A recent evening walk with my sons Timothy and little Mack was a valuable reminder to me that there’s treasure everywhere. Take a look.
During supper, little Mack commented that we hadn’t been to the park for a long time. Then suddenly he wanted to walk to the park more than anything else in the world. More than anything else in the universe. In many, many universes.
The neighbor’s corn is tall now (up to my shoulders) so I knew it wouldn’t be an easy thing to walk through his fields to get to the park, less than a mile away. The scratchy-scritchy corn is bad enough, but the detasseling flashbacks, for me, are the worst. Timothy offered to take Mack to the park, and I braved the flashbacks to tag along.
Scritchy-scratchy. . . anybody else seen the movie “Signs”? Ooooh. Makes me so shivery.
After the torturous slog through the scritchy-scratchy corn, we walked through another neighbor’s prairie grass pasture.
Our neighbors mowed a path through part of the pasture, which was so considerate of them.
I do buy these boys shoes, see? They’re carrying them. That’s what they do with shoes. “Do people actually wear these things–on their feet?” they ask.
Of course little Mack is chattering this whole time. What a blessing for him to have three big brothers to chatter to, and one still at home who will carry him through the corn and listen quietly to every word.
At the park, I sit down for a minute and discover treasure: a cicada case! The first one I’ve seen this summer.
Cicadas are fascinating insects and are eaten in many countries–did you know this? They are known to have been eaten in ancient Greece as well as China, Malaysia, Burma, Latin America, and the Congo. Female cicadas are prized for being meatier.
Hmm. I’m trying not to think of a human parallel here. Not–going–there.
Shells of cicadas are used in the traditional medicines of China. See how skillfully I changed the subject away from my thighs? Ooops. Rats.
Honestly, I’m wondering what a deep-fat-fried cicada would taste like right about now. With a cornmeal-crunchy batter? Can’t you picture it . . . what do you mean you can’t?
Cicadas sing a very loud song during the late summertime. Did you know that some cicadas sing so loudly that the sound can cause permanent hearing loss in humans, if the insect is right outside the ear? Also, some smaller species have songs so high in pitch that humans can’t hear them.
When I was a little girl, when the cicadas started singing, Mom would always say “Oh kids, listen to that–the cicadas are singing. That means that summer is almost over!”
I seem to remember her grinning really broadly at this observation. To this day, I still feel a mixture of sadness (no more long summer days with swimming and gardening and biking!) and happy anticipation (shorter days, cooler temperatures, hot soups, and new school clothes!) when I hear the cicadas.
Of course now that I know that they can actually damage my hearing, I might have another feeling about them. I spotted another case . . .
. . . and another! Definitely, this was my lucky day!
Little Mack came running up to me and asked if we couldn’t please, please climb over the beaver dam to the tall climbing bank?
We’ve done this adventure before, and I realized how much easier it would be with Timothy along to do the climbing that little Mack loves so much. The last time little Mack and I climbed the “climbing bank” we found a skull that we still haven’t identified. Fox? Opossum? Little Mack thinks it was a smallish dinosaur skull. I don’t.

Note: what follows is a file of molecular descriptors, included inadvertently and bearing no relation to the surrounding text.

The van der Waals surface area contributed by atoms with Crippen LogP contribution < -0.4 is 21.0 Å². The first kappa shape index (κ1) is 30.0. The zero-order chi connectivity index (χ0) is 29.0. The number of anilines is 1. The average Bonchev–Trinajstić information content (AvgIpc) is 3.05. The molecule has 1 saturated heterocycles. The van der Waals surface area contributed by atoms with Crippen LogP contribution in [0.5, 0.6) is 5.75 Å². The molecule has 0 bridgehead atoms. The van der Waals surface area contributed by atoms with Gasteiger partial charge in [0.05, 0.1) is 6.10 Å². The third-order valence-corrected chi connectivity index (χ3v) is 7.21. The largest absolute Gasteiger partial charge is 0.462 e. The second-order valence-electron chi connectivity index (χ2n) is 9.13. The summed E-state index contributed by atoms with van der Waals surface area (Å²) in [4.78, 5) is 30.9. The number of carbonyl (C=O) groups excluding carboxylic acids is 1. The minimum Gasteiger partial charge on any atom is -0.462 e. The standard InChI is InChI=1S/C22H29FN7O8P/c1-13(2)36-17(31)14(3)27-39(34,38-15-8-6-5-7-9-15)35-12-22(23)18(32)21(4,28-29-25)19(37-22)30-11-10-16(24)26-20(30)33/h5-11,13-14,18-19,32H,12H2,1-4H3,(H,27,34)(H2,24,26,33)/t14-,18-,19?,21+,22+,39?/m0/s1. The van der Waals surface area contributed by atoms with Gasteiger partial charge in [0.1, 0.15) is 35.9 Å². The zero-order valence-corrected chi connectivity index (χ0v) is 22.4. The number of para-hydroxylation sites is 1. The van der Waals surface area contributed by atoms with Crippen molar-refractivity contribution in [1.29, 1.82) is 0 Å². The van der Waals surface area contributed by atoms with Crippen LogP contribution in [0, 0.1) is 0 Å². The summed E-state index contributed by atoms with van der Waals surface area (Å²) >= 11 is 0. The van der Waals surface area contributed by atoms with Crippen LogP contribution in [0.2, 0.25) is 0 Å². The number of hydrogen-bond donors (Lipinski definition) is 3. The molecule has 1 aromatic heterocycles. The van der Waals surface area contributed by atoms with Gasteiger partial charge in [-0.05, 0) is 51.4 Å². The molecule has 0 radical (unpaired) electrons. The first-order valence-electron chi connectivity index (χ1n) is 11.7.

I looked up at this tree and noticed that the sun was sinking. “We’d better climb fast,” I observed, unnecessarily. “The sun is going down.”
“Don’t worry, Mom,” grinned my youngest. “Timothy and I are fast climbers.”
“Well, first I have to climb THIS. . .”
There’s a big glut of dead trees and limbs and detritus that has stuck in this area of the creek for years, and little Mack calls it the “Beaver Dam” although I really don’t think there are any beavers in this area.
If there were, chances are one of them would have tried to eat one of my chickens by now.
Timothy shimmied across the logs, and then little Mack took his turn easing his way across, and then I inched across. The mosquitoes were starting to bite, and I nearly fell into that brakkish water taking a swat at one. But then I found a red, white and blue baseball stuck in the mess of logs and dug it out.
This time I got to stand at the bottom of the cliff and take pictures, instead of make the climb myself. And admire my sons. I admire Timothy’s drive to climb something challenging like this steep cliff, and his determination to do so. Even more I admire his kindness and patience in helping his little brother up to the top, too.
Oof. It did take a bit of effort on Timothy’s part to hoist his brother up to the top. For my part, I was watching them, holding my breath and swatting mosquitoes. No picnic down at the bottom of the cliff, either. I do believe I was a bit hungry, too.
Bill Watterson’s Calvin and Hobbes comics have always been a favorite at our house. We have several raggedy dog-earred copies of collections that have been passed down from kid to kid. Little Mack now does his share of toting them around and settling down and chuckling at the adventures of the little boy, Calvin, that he has so much in common with, and his tiger Hobbes.
I love those two little piles of shoes at the bottom of the cliff.
Now you’ll see why the trip down was so much faster than the trip up.
The sun was going down quickly now, and we had to move quickly to get back through the park, across the prairie grass, and back across the cornfield. Scritchy-scratchy.
Our evening walk was absolutely filled with treasure. I hope for you, Gentle Reader, a Sunday full of treasure of the greatest kind!
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